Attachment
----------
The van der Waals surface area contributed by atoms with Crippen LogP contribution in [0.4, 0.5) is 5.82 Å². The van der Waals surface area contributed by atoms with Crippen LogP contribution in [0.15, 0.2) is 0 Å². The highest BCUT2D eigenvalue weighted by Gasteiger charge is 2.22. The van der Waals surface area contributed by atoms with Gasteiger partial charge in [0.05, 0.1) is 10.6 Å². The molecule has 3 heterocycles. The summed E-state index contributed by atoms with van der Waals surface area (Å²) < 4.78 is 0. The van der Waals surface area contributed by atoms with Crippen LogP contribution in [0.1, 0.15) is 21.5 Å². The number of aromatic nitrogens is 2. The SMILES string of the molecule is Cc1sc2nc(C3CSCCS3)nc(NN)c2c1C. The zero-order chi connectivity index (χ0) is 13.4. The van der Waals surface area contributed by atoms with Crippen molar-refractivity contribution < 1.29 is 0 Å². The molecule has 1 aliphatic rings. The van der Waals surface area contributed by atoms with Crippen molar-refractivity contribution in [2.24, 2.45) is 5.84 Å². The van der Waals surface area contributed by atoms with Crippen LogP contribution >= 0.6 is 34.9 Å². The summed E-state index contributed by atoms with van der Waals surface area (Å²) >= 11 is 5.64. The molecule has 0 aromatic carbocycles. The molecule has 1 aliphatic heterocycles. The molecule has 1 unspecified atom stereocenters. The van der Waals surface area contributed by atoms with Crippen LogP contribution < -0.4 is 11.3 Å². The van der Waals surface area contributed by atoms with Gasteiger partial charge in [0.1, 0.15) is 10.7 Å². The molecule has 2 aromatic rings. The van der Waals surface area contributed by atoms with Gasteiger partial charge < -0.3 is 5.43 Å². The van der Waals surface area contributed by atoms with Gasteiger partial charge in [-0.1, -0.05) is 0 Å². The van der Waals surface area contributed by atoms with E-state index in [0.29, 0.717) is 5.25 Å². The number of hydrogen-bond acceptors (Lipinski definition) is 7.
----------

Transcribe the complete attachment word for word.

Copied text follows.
The van der Waals surface area contributed by atoms with Crippen LogP contribution in [0.4, 0.5) is 5.82 Å². The van der Waals surface area contributed by atoms with Crippen LogP contribution in [0.15, 0.2) is 0 Å². The highest BCUT2D eigenvalue weighted by Gasteiger charge is 2.22. The van der Waals surface area contributed by atoms with Gasteiger partial charge in [0.05, 0.1) is 10.6 Å². The molecule has 3 heterocycles. The summed E-state index contributed by atoms with van der Waals surface area (Å²) < 4.78 is 0. The van der Waals surface area contributed by atoms with Crippen LogP contribution in [0.1, 0.15) is 21.5 Å². The number of aromatic nitrogens is 2. The SMILES string of the molecule is Cc1sc2nc(C3CSCCS3)nc(NN)c2c1C. The zero-order chi connectivity index (χ0) is 13.4. The van der Waals surface area contributed by atoms with Crippen molar-refractivity contribution < 1.29 is 0 Å². The molecule has 1 aliphatic rings. The van der Waals surface area contributed by atoms with Crippen molar-refractivity contribution in [2.24, 2.45) is 5.84 Å². The van der Waals surface area contributed by atoms with Crippen LogP contribution >= 0.6 is 34.9 Å². The summed E-state index contributed by atoms with van der Waals surface area (Å²) >= 11 is 5.64. The molecule has 0 aromatic carbocycles. The molecule has 1 aliphatic heterocycles. The molecule has 1 unspecified atom stereocenters. The van der Waals surface area contributed by atoms with Crippen LogP contribution < -0.4 is 11.3 Å². The van der Waals surface area contributed by atoms with Gasteiger partial charge in [0.1, 0.15) is 10.7 Å². The molecule has 2 aromatic rings. The van der Waals surface area contributed by atoms with Gasteiger partial charge < -0.3 is 5.43 Å². The van der Waals surface area contributed by atoms with Gasteiger partial charge in [-0.1, -0.05) is 0 Å². The van der Waals surface area contributed by atoms with E-state index in [0.29, 0.717) is 5.25 Å². The number of hydrogen-bond acceptors (Lipinski definition) is 7.